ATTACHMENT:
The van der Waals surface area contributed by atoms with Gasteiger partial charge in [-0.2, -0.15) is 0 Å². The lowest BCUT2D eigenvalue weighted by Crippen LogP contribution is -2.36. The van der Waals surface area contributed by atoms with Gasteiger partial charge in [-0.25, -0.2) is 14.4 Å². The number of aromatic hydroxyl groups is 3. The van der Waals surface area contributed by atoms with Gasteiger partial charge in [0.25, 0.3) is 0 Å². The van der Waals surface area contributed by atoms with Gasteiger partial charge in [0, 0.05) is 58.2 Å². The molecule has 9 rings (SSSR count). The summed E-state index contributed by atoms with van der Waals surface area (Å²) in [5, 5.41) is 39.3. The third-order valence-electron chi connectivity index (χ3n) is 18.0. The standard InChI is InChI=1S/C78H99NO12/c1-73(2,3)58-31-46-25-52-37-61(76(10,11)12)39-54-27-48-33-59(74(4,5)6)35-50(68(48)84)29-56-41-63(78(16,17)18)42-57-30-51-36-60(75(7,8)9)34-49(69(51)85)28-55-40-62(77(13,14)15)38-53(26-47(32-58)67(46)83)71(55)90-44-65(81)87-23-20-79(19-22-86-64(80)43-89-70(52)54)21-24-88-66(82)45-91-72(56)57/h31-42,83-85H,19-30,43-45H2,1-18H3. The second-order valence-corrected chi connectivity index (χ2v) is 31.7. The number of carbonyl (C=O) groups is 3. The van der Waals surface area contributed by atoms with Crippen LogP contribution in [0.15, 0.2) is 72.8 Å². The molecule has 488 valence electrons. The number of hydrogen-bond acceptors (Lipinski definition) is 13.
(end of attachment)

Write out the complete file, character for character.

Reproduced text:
The van der Waals surface area contributed by atoms with Gasteiger partial charge in [-0.2, -0.15) is 0 Å². The lowest BCUT2D eigenvalue weighted by Crippen LogP contribution is -2.36. The van der Waals surface area contributed by atoms with Gasteiger partial charge in [-0.25, -0.2) is 14.4 Å². The number of aromatic hydroxyl groups is 3. The van der Waals surface area contributed by atoms with Gasteiger partial charge in [0.25, 0.3) is 0 Å². The van der Waals surface area contributed by atoms with Gasteiger partial charge in [0, 0.05) is 58.2 Å². The molecule has 9 rings (SSSR count). The summed E-state index contributed by atoms with van der Waals surface area (Å²) in [5, 5.41) is 39.3. The third-order valence-electron chi connectivity index (χ3n) is 18.0. The standard InChI is InChI=1S/C78H99NO12/c1-73(2,3)58-31-46-25-52-37-61(76(10,11)12)39-54-27-48-33-59(74(4,5)6)35-50(68(48)84)29-56-41-63(78(16,17)18)42-57-30-51-36-60(75(7,8)9)34-49(69(51)85)28-55-40-62(77(13,14)15)38-53(26-47(32-58)67(46)83)71(55)90-44-65(81)87-23-20-79(19-22-86-64(80)43-89-70(52)54)21-24-88-66(82)45-91-72(56)57/h31-42,83-85H,19-30,43-45H2,1-18H3. The second-order valence-corrected chi connectivity index (χ2v) is 31.7. The number of carbonyl (C=O) groups is 3. The van der Waals surface area contributed by atoms with Crippen LogP contribution in [0.15, 0.2) is 72.8 Å². The molecule has 488 valence electrons. The number of hydrogen-bond acceptors (Lipinski definition) is 13.